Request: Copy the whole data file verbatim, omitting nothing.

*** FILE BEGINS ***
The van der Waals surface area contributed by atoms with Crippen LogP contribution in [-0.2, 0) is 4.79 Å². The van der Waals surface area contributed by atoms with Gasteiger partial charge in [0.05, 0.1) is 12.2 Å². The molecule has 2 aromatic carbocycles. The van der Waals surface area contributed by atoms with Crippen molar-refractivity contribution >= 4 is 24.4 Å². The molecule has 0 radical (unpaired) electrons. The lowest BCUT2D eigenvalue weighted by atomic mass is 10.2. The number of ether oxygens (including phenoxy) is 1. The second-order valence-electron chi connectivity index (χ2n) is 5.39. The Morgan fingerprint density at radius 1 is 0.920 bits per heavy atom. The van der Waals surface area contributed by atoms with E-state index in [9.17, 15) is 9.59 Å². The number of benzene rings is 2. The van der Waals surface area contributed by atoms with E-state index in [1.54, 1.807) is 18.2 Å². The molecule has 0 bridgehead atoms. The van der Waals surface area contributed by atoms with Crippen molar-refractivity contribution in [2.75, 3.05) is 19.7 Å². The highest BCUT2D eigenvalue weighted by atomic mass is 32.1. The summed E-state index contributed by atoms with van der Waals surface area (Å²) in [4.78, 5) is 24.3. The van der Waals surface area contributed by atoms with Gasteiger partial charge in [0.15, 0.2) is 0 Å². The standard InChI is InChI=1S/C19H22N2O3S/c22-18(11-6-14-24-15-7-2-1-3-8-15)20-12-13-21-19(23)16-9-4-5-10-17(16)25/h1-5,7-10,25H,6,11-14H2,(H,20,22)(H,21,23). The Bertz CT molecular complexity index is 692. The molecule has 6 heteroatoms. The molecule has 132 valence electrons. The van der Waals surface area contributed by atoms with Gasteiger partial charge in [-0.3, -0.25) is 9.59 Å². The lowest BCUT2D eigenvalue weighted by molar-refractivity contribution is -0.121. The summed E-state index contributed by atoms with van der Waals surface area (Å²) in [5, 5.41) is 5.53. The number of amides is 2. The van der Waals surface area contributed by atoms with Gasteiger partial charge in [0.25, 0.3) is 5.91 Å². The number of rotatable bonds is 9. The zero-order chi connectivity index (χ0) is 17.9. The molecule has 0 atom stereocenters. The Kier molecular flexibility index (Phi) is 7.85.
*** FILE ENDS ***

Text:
The van der Waals surface area contributed by atoms with Crippen LogP contribution in [-0.2, 0) is 4.79 Å². The van der Waals surface area contributed by atoms with Gasteiger partial charge in [0.05, 0.1) is 12.2 Å². The molecule has 2 aromatic carbocycles. The van der Waals surface area contributed by atoms with Crippen molar-refractivity contribution >= 4 is 24.4 Å². The molecule has 0 radical (unpaired) electrons. The lowest BCUT2D eigenvalue weighted by atomic mass is 10.2. The number of ether oxygens (including phenoxy) is 1. The second-order valence-electron chi connectivity index (χ2n) is 5.39. The Morgan fingerprint density at radius 1 is 0.920 bits per heavy atom. The van der Waals surface area contributed by atoms with E-state index in [9.17, 15) is 9.59 Å². The number of benzene rings is 2. The van der Waals surface area contributed by atoms with E-state index in [1.54, 1.807) is 18.2 Å². The molecule has 0 bridgehead atoms. The van der Waals surface area contributed by atoms with Crippen molar-refractivity contribution in [2.75, 3.05) is 19.7 Å². The highest BCUT2D eigenvalue weighted by atomic mass is 32.1. The summed E-state index contributed by atoms with van der Waals surface area (Å²) in [4.78, 5) is 24.3. The van der Waals surface area contributed by atoms with Gasteiger partial charge in [0.15, 0.2) is 0 Å². The standard InChI is InChI=1S/C19H22N2O3S/c22-18(11-6-14-24-15-7-2-1-3-8-15)20-12-13-21-19(23)16-9-4-5-10-17(16)25/h1-5,7-10,25H,6,11-14H2,(H,20,22)(H,21,23). The Bertz CT molecular complexity index is 692. The molecule has 6 heteroatoms. The molecule has 132 valence electrons. The van der Waals surface area contributed by atoms with Gasteiger partial charge in [-0.3, -0.25) is 9.59 Å². The lowest BCUT2D eigenvalue weighted by molar-refractivity contribution is -0.121. The summed E-state index contributed by atoms with van der Waals surface area (Å²) in [5, 5.41) is 5.53. The number of amides is 2. The van der Waals surface area contributed by atoms with Gasteiger partial charge in [0.25, 0.3) is 5.91 Å². The number of rotatable bonds is 9. The zero-order chi connectivity index (χ0) is 17.9. The molecule has 0 atom stereocenters. The Kier molecular flexibility index (Phi) is 7.85.